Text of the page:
Fort Smith Expedition (November 5–16, 1864)
|Location:||Benton, Washington, and Sebastian counties|
|Campaign:||Price’s Missouri Raid|
|Dates:||November 5–16, 1864|
|Principal Commanders:||Major James A. Melton (US); Major William “Buck” Brown (CS)|
|Forces Engaged:||Second Arkansas Cavalry and the Eighth Missouri State Militia Cavalry (US); Brown’s Partisan Rangers (CS)|
|Estimated Casualties:||None (US); 7 killed, 1 wounded, 1 prisoner (CS)|
In late 1864, the Confederate Trans-Mississippi Department launched a final offensive into Missouri in an attempt to gather recruits and influence the upcoming U.S. presidential election by turning public opinion against Abraham Lincoln and the continuation of the Civil War. The Confederate forces under the command of Major General Sterling Price involved in this campaign were defeated at almost every turn and eventually retreated in confusion through Kansas and the Indian Territory in an effort to return to Arkansas. This Union expedition was tasked with gathering intelligence and finding any remnants of Gen. Price’s forces.
On November 5, 1864, Brigadier General John B. Sanborn ordered Major James A. Melton of the Second Arkansas Cavalry (US) to move from Cassville, Missouri, to Fort Smith (Sebastian County) in an effort to find the retreating Confederates. Maj. Melton departed from Cassville the same day, accompanied by 210 men of the Second Arkansas, and was joined by 160 men of the Eighth Missouri State Militia Cavalry under the command of Major Milton Burch. The first night, the Federal forces camped within seven miles of Bentonville (Benton County). The next day, the Union force continued to move into Arkansas, passing through Cincinnati (Washington County). The Federals engaged Confederate forces in the area several times during the day. Under the command of Major William “Buck” Brown, the Confederates were better known as bushwhackers than as regular soldiers. During the actions, the Confederates had seven men killed, one wounded, and another captured.
On November 7, the Federals continued their search and covered more than forty-five miles, stopping near Fort Smith. The next day, the Union soldiers entered Fort Smith, but due to a lack of available forage, soon retreated several miles from the town in order to feed their horses. Melton reported to Sanborn that information he had gathered indicated that Price would likely cross the Arkansas River near Webber Falls in the Indian Territory and that the Confederates were suffering from a lack of forage for their animals. On November 9, the Federals continued to look for the enemy and camped at Dripping Springs (Crawford County). The units continued northward and, by November 11, arrived at Fayetteville (Washington County). The Federals departed the next day and slowly made their way to Springfield, Missouri, arriving on November 16. The trip between Fayetteville and Springfield was hampered by a lack of forage for the horses. The only casualties that the Federals suffered during the expedition were two horses, which were slightly wounded but were not abandoned.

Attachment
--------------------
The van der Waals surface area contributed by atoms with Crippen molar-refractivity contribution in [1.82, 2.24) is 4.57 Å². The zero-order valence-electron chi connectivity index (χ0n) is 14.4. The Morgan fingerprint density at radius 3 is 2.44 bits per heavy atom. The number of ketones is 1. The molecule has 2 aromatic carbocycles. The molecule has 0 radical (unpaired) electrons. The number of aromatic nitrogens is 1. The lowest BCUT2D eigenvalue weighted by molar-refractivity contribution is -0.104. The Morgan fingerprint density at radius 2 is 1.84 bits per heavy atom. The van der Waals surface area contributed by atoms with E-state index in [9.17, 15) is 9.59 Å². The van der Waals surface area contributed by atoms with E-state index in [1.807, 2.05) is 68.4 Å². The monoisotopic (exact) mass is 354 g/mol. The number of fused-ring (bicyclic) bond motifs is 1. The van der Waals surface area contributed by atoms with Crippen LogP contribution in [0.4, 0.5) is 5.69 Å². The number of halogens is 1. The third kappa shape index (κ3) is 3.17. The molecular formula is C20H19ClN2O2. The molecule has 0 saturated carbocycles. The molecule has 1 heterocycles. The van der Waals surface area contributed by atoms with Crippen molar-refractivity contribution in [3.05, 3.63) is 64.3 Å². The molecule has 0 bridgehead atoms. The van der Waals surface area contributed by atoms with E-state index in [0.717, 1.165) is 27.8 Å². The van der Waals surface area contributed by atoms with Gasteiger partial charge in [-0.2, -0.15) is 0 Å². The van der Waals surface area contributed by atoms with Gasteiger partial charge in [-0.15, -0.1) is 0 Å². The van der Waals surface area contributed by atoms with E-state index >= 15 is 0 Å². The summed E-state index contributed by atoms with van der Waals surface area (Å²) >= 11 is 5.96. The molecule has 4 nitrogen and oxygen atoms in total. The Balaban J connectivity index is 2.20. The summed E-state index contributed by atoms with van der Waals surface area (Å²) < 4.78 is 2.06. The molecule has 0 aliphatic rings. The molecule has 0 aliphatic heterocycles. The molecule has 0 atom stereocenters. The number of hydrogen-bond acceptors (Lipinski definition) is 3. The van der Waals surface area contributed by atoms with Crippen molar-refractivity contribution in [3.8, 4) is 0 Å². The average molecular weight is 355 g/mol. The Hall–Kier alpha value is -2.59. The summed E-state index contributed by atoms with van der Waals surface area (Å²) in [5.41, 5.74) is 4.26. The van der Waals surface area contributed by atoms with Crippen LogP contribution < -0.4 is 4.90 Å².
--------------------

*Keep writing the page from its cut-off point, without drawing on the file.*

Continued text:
The expedition was a success for the Union army. Melton was able to report Price’s movements to his superiors but was unable to do much more due to the shortage of forage for the unit’s horses; the Federals needed to return to more hospitable country. The skirmishes with Confederate guerrillas were of little consequence and did not deter the Union soldiers from their mission.
For additional information:
The War of the Rebellion: A Compilation of the Official Records of the Union and Confederate Armies. Series 1, Vol. 41, Parts 1 and 4. Washington DC: Government Printing Office, 1889.
Henderson State University
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